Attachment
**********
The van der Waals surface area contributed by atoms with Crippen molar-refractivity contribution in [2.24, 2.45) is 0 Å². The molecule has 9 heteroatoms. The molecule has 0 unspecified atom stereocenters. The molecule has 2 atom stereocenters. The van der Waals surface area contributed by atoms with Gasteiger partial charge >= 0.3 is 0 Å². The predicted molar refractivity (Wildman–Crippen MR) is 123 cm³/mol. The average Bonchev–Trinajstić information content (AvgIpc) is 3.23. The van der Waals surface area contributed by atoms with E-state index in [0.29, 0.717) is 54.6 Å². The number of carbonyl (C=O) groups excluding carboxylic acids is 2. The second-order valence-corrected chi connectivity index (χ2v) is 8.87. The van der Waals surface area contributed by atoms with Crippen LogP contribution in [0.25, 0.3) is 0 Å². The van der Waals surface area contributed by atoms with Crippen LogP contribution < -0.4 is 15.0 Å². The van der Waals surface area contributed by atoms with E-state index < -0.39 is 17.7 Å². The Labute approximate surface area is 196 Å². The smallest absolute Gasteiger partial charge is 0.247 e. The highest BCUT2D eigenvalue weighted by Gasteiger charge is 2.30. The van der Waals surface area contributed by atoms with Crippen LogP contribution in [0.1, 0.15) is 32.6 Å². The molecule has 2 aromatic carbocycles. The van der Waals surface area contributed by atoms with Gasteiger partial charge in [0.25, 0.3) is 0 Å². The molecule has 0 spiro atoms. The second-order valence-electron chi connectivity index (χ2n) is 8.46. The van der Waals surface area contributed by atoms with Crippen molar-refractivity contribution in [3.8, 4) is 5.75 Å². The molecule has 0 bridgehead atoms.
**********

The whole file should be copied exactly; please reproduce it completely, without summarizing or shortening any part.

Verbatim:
The van der Waals surface area contributed by atoms with Crippen molar-refractivity contribution in [2.24, 2.45) is 0 Å². The molecule has 9 heteroatoms. The molecule has 0 unspecified atom stereocenters. The molecule has 2 atom stereocenters. The van der Waals surface area contributed by atoms with Gasteiger partial charge >= 0.3 is 0 Å². The predicted molar refractivity (Wildman–Crippen MR) is 123 cm³/mol. The average Bonchev–Trinajstić information content (AvgIpc) is 3.23. The van der Waals surface area contributed by atoms with E-state index in [0.29, 0.717) is 54.6 Å². The number of carbonyl (C=O) groups excluding carboxylic acids is 2. The second-order valence-corrected chi connectivity index (χ2v) is 8.87. The van der Waals surface area contributed by atoms with Crippen LogP contribution in [0.25, 0.3) is 0 Å². The van der Waals surface area contributed by atoms with Crippen LogP contribution < -0.4 is 15.0 Å². The van der Waals surface area contributed by atoms with E-state index < -0.39 is 17.7 Å². The Labute approximate surface area is 196 Å². The smallest absolute Gasteiger partial charge is 0.247 e. The highest BCUT2D eigenvalue weighted by Gasteiger charge is 2.30. The van der Waals surface area contributed by atoms with Crippen LogP contribution in [0.1, 0.15) is 32.6 Å². The molecule has 2 aromatic carbocycles. The van der Waals surface area contributed by atoms with Gasteiger partial charge in [0.25, 0.3) is 0 Å². The molecule has 0 spiro atoms. The second-order valence-electron chi connectivity index (χ2n) is 8.46. The van der Waals surface area contributed by atoms with Crippen molar-refractivity contribution in [3.8, 4) is 5.75 Å². The molecule has 0 bridgehead atoms.